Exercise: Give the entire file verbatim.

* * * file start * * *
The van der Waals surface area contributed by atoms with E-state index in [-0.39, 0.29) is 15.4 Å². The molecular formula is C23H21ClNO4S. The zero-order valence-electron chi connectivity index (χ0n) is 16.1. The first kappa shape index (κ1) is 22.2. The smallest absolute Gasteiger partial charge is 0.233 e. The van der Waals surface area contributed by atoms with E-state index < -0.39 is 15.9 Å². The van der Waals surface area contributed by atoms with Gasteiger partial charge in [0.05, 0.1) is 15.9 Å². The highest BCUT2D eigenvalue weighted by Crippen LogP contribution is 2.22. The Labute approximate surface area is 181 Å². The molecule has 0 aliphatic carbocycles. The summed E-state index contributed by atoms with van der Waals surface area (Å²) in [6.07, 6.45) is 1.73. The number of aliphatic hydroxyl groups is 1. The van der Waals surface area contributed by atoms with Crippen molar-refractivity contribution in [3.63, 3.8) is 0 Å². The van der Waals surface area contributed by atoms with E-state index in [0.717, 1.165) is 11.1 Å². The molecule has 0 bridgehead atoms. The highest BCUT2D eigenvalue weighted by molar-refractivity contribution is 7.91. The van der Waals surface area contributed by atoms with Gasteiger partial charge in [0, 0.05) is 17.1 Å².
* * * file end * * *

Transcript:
The van der Waals surface area contributed by atoms with E-state index in [-0.39, 0.29) is 15.4 Å². The molecular formula is C23H21ClNO4S. The zero-order valence-electron chi connectivity index (χ0n) is 16.1. The first kappa shape index (κ1) is 22.2. The smallest absolute Gasteiger partial charge is 0.233 e. The van der Waals surface area contributed by atoms with E-state index < -0.39 is 15.9 Å². The van der Waals surface area contributed by atoms with Gasteiger partial charge in [0.05, 0.1) is 15.9 Å². The highest BCUT2D eigenvalue weighted by Crippen LogP contribution is 2.22. The Labute approximate surface area is 181 Å². The molecule has 0 aliphatic carbocycles. The summed E-state index contributed by atoms with van der Waals surface area (Å²) in [6.07, 6.45) is 1.73. The number of aliphatic hydroxyl groups is 1. The van der Waals surface area contributed by atoms with Crippen molar-refractivity contribution in [3.63, 3.8) is 0 Å². The van der Waals surface area contributed by atoms with E-state index in [0.717, 1.165) is 11.1 Å². The molecule has 0 bridgehead atoms. The highest BCUT2D eigenvalue weighted by molar-refractivity contribution is 7.91. The van der Waals surface area contributed by atoms with Gasteiger partial charge in [0, 0.05) is 17.1 Å².